Weather conditions play a fundamental role in plant growth and development due to their direct and indirect influence on each physical, chemical and biological process, that is regulated by specific requirements and any deviation from these patterns may exert a negative influence (Das et al. 2003). Air and soil temperature, air and soil humidity, solar radiation, wind speed and direction, rainfall, evapotranspiration are the most important variables affecting the vegetative and productive responses of
S. Orlandini and M. Bindi
Climate Adaptation Flagship, GPO Box 2S4, Canberra, ACT 2601 e-mail: [email protected]
K.L. Ebi et al. (eds.), Biometeorology for Adaptation to Climate Variability and Change, 107 © Springer Science + Business Media B.V. 2009
plants, both in natural and cultivated systems. Others can be of interest in particular cases, such as leaf wetness for the analysis of many plant pathogens (Table 6.1).
To define plant responses to weather conditions, and so also to their change and variability, studies can be based on the application of agroclimatic indices and simulation models. These are basically formal expressions of biological, physical and chemical functions fed with environmental and climatic forcing variables. Models are often the only tool available to study the behaviour of complex plant production systems under a variable and changing climate, and they offer unique insights to understand the frequently non-linear interactions among processes in soil-plant systems. In the last few years an increasing interest in this subject has occurred and a high number of computer applications for biometeorological purposes have been developed. Among these it is possible to emphasise plant growth and development, crop yield quality and quantity estimation, water balance, plant protection against pests, diseases, weed and weather hazards, soil erosion and conservation, etc. (Eitzinger et al. 2008).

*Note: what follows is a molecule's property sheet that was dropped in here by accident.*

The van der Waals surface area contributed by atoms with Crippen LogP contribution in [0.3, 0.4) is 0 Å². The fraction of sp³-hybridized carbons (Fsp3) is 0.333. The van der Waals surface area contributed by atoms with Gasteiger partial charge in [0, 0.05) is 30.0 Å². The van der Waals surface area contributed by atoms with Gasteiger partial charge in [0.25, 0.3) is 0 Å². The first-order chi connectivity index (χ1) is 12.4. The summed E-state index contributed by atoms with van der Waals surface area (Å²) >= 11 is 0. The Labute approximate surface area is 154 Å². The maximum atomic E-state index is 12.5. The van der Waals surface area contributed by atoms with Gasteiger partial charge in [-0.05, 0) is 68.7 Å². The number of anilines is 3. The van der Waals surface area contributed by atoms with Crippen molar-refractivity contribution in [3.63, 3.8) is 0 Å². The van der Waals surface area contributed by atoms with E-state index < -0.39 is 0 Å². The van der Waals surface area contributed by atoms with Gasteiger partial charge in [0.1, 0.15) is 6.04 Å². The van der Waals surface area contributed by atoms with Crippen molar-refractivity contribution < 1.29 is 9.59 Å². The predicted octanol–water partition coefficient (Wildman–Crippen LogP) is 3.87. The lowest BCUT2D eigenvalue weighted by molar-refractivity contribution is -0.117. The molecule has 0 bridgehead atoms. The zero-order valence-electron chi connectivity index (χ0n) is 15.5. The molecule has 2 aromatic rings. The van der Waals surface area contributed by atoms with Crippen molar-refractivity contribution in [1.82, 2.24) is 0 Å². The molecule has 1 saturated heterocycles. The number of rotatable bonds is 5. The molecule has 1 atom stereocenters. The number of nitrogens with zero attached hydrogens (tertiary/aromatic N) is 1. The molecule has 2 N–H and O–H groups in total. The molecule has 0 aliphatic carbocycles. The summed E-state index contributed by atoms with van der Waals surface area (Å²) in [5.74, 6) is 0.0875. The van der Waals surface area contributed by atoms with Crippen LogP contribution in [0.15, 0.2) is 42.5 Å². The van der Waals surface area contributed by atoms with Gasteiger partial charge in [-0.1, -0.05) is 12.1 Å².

The analysis of plant responses requires different sources of data, such as meteorological (temperature, rainfall, relative humidity, leaf wetness, solar radiation, wind direction and speed), physical (CO2 concentration, soil structure) and biological (observed symptoms, crop monitoring, plant parameters). Meteorological data are generally required with hourly time step for epidemiological models, while daily data are required for the other kinds of simulations (growth and development); some soil erosion models require a shorter time step (minutes). The availability of meteorological information can be improved by further developing the spatial interpolation methods and by a more effective use of weather radar and satellite information in addition to traditional meteorological ground data. Automation of weather observing stations may have different impacts on the availability of some meteorological parameters. For instance, cloud cover is now rarely measured as it requires visual observation, whereas automatic station are frequently equipped with solar radiation sensors.
Table 6.1 Role of weather conditions in plant-pathosystems processes
Temperature Solar radiation High temperature
Phenological development Biomass assimilation and growth Rate of infection
Threshold of development and survival
Spore and insect conservation
Lower threshold of development and survival
Survival of organism
Dispersion of spore and insect
Survival of spores
Survival of spores
Dispersion of spore and insect
The use of atmospheric models as a source of meteorological data is also an alternative that is worth considering. Large scale models, such as global circulation ones, are provided with a spatial resolution which is still largely insufficient for local scale purposes. The grid size of global models like the ECMWF-model is at the moment about 60 km. Limited Area Models (LAM) were designed with the aim to provide higher resolution atmospheric fields at the continental and regional scale while retaining global modelling capability. Nowadays LAMs use resolutions of 5-30 km and need some external information, i.e. initial conditions and lower and upper boundary conditions, generally provided by Global Circulation Models (Dalla Marta et al. 2003).
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